Tuesday, July 30, 2013
Burlesque Book Author Sheds Light On An Artform
1. Leslie, what inspired you to write Behind the Burly Q: The Story of Burlesque in America? It is very much an untold story, an impt part of our American culture that has been overlooked because of the “stigma” of stripping. When I met some former performers, all in their 70s 80 and 90s! I fell in love with them felt their stories were so compelling that I had to tell it.
2. Why are you so passionate about preserving the legacy of the pioneers of what was once taboo entertainment? Because it is completely misunderstood. Few realized the size of a show (during its golden age, the 20-40s), few even knew men were in a burlesque show, that the comedians were kings! With shows in theatres all over, 3, 4 sometimes running 6 times a day, 6 days a week to full houses – there had to be something about burlesque worth remembering and telling. It was a highly entertaining show and employed thousands and entertained thousands more. I think the memories of the performers deserves to live in the correct light. Some were artists and they all worked incredibly hard – and it wasn’t a once taboo entertainment, it only became that way in memory.
3. Why is the world of burlesque misunderstood? Because of the strippers and the fact that it did degenerate into pure naked stripping with go go in the 60s and on. But that isn’t at all how it started out. We forget our legacy. Saturday Night Live, The Carol Burnett Show – it all comes from burlesque. Burlesque was about humor. It was a form of entertainment for the common man – many of whom were immigrants and did not speak English. But they could understand broad comedy and a pretty woman.
4. You got Blaze Starr to write your foreword. How fascinated are you by her notoriety and accomplishments? I don’t think of her story as being “notorious.” I found her to be a brave, plucky girl who came from poverty, and a close family (they still are today) who made something out of her life. She has great humor, honesty and decency. She had affairs and showed her body for a living, but that doesn’t make her a good person. She conducted herself in a way to be proud. She didn’t hurt anyone. She is a lady. She was smart with her money and a smart business woman. She takes care of her large family. She’s a good friend to many. Beautiful, wild – maybe – she had a good life.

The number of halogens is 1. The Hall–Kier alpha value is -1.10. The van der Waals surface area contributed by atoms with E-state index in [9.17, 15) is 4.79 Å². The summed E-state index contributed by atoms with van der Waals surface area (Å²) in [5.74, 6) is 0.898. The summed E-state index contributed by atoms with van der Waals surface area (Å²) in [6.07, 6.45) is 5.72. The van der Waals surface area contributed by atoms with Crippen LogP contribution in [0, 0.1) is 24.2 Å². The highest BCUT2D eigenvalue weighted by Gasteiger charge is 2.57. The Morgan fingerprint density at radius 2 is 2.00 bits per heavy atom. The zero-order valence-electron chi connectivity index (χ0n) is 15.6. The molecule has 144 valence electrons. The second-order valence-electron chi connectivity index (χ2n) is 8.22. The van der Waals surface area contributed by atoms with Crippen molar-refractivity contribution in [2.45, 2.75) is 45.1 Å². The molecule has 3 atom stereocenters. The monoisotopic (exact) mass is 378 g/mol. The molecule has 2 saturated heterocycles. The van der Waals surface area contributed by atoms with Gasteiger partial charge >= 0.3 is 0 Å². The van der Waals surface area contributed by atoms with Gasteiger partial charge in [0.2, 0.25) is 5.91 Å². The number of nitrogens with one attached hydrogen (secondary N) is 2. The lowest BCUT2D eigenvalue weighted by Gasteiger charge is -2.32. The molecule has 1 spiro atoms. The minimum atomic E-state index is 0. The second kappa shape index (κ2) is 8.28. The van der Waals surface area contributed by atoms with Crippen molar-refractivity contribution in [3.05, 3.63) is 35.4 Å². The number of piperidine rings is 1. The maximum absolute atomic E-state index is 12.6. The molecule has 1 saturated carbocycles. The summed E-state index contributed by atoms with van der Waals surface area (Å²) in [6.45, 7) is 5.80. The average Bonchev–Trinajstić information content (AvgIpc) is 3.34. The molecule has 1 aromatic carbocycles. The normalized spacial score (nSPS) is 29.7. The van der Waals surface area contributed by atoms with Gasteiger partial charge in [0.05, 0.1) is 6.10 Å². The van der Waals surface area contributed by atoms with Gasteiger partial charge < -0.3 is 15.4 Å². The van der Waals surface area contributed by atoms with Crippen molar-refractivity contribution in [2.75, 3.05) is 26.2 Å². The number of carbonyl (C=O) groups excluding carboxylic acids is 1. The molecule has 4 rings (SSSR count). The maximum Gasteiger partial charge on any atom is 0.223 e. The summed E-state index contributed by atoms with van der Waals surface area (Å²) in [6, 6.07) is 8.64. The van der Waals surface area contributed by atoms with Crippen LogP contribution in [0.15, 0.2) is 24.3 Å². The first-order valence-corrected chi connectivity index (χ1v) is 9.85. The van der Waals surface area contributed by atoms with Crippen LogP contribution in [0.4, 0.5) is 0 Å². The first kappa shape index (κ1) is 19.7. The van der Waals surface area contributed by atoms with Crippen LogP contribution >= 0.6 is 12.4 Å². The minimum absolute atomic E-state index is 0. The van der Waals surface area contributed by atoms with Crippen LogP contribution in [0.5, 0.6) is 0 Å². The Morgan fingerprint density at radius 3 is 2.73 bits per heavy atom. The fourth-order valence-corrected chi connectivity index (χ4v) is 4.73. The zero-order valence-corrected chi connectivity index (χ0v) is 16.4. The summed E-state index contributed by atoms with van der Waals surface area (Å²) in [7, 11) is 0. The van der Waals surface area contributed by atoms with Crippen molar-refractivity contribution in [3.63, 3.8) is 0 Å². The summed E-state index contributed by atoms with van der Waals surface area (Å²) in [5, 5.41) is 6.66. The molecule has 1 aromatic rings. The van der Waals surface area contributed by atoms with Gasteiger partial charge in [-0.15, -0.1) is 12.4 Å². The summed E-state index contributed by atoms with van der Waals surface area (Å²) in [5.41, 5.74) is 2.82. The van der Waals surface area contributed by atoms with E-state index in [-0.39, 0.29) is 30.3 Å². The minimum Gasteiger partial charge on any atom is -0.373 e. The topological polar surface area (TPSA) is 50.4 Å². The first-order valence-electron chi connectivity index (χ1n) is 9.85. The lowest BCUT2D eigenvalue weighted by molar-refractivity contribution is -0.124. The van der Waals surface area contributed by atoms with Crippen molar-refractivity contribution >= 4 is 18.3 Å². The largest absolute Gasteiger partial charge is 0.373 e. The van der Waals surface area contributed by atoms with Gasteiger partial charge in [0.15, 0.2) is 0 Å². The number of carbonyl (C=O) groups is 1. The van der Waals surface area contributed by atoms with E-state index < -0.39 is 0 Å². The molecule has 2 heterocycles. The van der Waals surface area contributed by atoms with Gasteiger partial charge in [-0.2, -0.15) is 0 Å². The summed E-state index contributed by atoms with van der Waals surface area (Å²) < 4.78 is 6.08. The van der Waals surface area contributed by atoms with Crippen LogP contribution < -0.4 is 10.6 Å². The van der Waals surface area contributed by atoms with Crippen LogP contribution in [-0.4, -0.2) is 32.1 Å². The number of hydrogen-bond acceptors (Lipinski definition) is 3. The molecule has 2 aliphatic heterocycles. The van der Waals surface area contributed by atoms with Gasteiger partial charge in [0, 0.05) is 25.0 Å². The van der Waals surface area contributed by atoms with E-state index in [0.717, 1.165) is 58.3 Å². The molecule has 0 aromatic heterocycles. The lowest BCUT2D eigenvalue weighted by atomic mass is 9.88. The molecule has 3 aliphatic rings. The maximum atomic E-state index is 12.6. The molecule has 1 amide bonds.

5. What do we not know about America’s original entertainers – those who worked with strippers, such as the singers, comedians and variety acts? That burlesque was a training ground for comedians. And they could move onto other forms of entertainment, tv, radio, films. But the strippers could not. Even Gypsy’s films she did in Hollywood she had to use her “real” name as “Gypsy” was too scandalous. A novelty act – hand balancers, harmonica players, etc. Could and did made a decent living. Could you imagine today a hand balancing act (except for cirque de sole) being able to make a living and having enough venues to perform in for 25 years – as Rudy and Renald did, whom I talk about in my book? And they loved being a part of this big variety show “with a little more spice.”